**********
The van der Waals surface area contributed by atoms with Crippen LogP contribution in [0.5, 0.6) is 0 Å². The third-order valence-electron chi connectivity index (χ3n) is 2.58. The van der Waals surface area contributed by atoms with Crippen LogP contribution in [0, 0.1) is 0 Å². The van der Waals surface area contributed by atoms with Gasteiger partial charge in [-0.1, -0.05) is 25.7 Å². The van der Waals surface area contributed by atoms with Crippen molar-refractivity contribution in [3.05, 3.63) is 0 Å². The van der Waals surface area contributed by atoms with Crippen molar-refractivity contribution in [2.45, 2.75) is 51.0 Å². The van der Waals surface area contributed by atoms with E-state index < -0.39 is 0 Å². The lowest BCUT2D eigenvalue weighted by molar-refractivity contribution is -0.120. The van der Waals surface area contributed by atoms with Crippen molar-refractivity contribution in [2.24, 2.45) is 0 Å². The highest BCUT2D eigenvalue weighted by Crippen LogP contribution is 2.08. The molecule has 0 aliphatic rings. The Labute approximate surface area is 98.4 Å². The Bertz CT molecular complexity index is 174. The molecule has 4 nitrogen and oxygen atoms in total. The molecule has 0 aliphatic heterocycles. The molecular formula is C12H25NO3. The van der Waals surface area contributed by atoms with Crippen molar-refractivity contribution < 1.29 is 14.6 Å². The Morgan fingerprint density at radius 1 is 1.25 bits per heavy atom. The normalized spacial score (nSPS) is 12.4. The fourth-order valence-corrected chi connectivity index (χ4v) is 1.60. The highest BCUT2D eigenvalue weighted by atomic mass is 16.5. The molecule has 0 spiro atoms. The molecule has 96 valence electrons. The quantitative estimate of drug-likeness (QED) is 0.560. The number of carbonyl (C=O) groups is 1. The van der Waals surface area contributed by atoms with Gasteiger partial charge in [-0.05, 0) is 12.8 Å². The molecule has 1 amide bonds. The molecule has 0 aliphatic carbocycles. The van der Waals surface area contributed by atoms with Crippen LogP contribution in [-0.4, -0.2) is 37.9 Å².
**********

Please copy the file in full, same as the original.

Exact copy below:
The van der Waals surface area contributed by atoms with Crippen LogP contribution in [0.5, 0.6) is 0 Å². The third-order valence-electron chi connectivity index (χ3n) is 2.58. The van der Waals surface area contributed by atoms with Crippen LogP contribution in [0, 0.1) is 0 Å². The van der Waals surface area contributed by atoms with Gasteiger partial charge in [-0.1, -0.05) is 25.7 Å². The van der Waals surface area contributed by atoms with Crippen molar-refractivity contribution in [3.05, 3.63) is 0 Å². The van der Waals surface area contributed by atoms with Crippen molar-refractivity contribution in [2.45, 2.75) is 51.0 Å². The van der Waals surface area contributed by atoms with E-state index < -0.39 is 0 Å². The lowest BCUT2D eigenvalue weighted by molar-refractivity contribution is -0.120. The van der Waals surface area contributed by atoms with Crippen molar-refractivity contribution in [2.24, 2.45) is 0 Å². The highest BCUT2D eigenvalue weighted by Crippen LogP contribution is 2.08. The molecule has 0 aliphatic rings. The Labute approximate surface area is 98.4 Å². The Bertz CT molecular complexity index is 174. The molecule has 4 nitrogen and oxygen atoms in total. The molecule has 0 aliphatic heterocycles. The molecular formula is C12H25NO3. The van der Waals surface area contributed by atoms with Crippen molar-refractivity contribution < 1.29 is 14.6 Å². The Morgan fingerprint density at radius 1 is 1.25 bits per heavy atom. The normalized spacial score (nSPS) is 12.4. The fourth-order valence-corrected chi connectivity index (χ4v) is 1.60. The highest BCUT2D eigenvalue weighted by atomic mass is 16.5. The molecule has 0 spiro atoms. The molecule has 96 valence electrons. The quantitative estimate of drug-likeness (QED) is 0.560. The number of carbonyl (C=O) groups is 1. The van der Waals surface area contributed by atoms with Gasteiger partial charge in [-0.05, 0) is 12.8 Å². The molecule has 1 amide bonds. The molecule has 0 aliphatic carbocycles. The van der Waals surface area contributed by atoms with Crippen LogP contribution in [-0.4, -0.2) is 37.9 Å².